How do social, ecological, and geographic diversity influence deer-human interactions across Indiana?

Authors: Taylor Stinchcomb*, Purdue University, Robert K Swihart, Purdue University, Zhao Ma, Purdue University
Topics: Coupled Human and Natural Systems, Natural Resources, Human-Environment Geography
Keywords: Social-Ecological Systems, Coupled Human and Natural Systems, White-tailed Deer, human dimensions, mixed methods, ArcGIS, adaptive management
Session Type: Poster
Day: 4/6/2019
Start / End Time: 8:00 AM / 9:40 AM
Room: Lincoln 2, Marriott, Exhibition Level
Presentation File: No File Uploaded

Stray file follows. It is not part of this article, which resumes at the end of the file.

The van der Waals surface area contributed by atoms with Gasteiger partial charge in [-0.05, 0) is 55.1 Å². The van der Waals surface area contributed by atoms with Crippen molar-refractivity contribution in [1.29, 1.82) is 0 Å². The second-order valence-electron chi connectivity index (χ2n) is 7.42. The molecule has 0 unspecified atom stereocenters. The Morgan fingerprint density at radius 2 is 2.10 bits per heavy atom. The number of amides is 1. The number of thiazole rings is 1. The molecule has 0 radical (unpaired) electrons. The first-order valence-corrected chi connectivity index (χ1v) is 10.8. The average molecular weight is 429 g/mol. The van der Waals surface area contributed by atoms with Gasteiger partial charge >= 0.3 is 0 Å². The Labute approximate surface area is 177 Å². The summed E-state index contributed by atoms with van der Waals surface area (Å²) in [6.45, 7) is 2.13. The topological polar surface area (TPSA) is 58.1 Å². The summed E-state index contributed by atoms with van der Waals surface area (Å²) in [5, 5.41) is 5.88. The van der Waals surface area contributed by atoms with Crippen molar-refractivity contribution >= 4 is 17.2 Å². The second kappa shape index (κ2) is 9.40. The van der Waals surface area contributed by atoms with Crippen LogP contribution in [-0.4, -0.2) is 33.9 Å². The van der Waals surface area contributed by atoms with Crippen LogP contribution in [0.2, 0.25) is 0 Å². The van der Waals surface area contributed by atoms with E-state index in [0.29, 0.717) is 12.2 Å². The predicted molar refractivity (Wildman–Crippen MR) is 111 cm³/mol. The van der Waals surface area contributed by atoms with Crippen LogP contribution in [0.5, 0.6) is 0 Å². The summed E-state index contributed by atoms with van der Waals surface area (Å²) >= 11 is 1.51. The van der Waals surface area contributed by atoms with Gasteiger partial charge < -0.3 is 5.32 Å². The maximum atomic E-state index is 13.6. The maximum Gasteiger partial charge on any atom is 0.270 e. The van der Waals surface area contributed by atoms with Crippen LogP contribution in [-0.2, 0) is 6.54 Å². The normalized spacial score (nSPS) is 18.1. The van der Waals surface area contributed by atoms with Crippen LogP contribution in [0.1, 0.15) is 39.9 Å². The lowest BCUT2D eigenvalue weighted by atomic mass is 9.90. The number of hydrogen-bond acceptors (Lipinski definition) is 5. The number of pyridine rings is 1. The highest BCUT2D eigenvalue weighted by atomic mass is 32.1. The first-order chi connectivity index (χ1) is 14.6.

In the eastern U.S., the convergence of overabundant populations of White-tailed Deer (WTD, Odocoileus virginianus) with expanding human communities has increased the frequency of deer-human interactions across rural to urban gradients. The management of these interactions typically focuses on property damage but increasing diversity in wildlife values accompanied by changing social-ecological geographies suggests that deer-human interactions should be examined from a broader social perspective and across multiple spatial scales. The state of Indiana recently revised their deer management goals to address these emerging challenges. Here, we take a mixed-methods approach to explore how Indiana residents currently perceive WTD populations, what outcomes they desire from WTD management, and how residents’ perceptions relate to social-ecological characteristics. Preliminary interviews indicate that Indiana residents hold diverse values for and perceptions of WTD. The next phase of research involves disseminating a survey to quantify how residents’ values, perceptions, and desired outcomes from deer management vary with demographic characteristics and spatial locations. Responses derived from a spatially explicit sample will be integrated with data collected on deer distribution, density and habitat characteristics. Using ArcGIS, we can map the probability of negative and positive deer-human interactions, providing an important decision-making tool for deer managers. Our study will contribute a refined understanding of how diverse social values influence deer-human interactions across Indiana. We will evaluate whether these interactions depend on local contexts, or whether we can generalize geospatial associations between wildlife values and deer ecology to regions with similar landscapes and human geographies.

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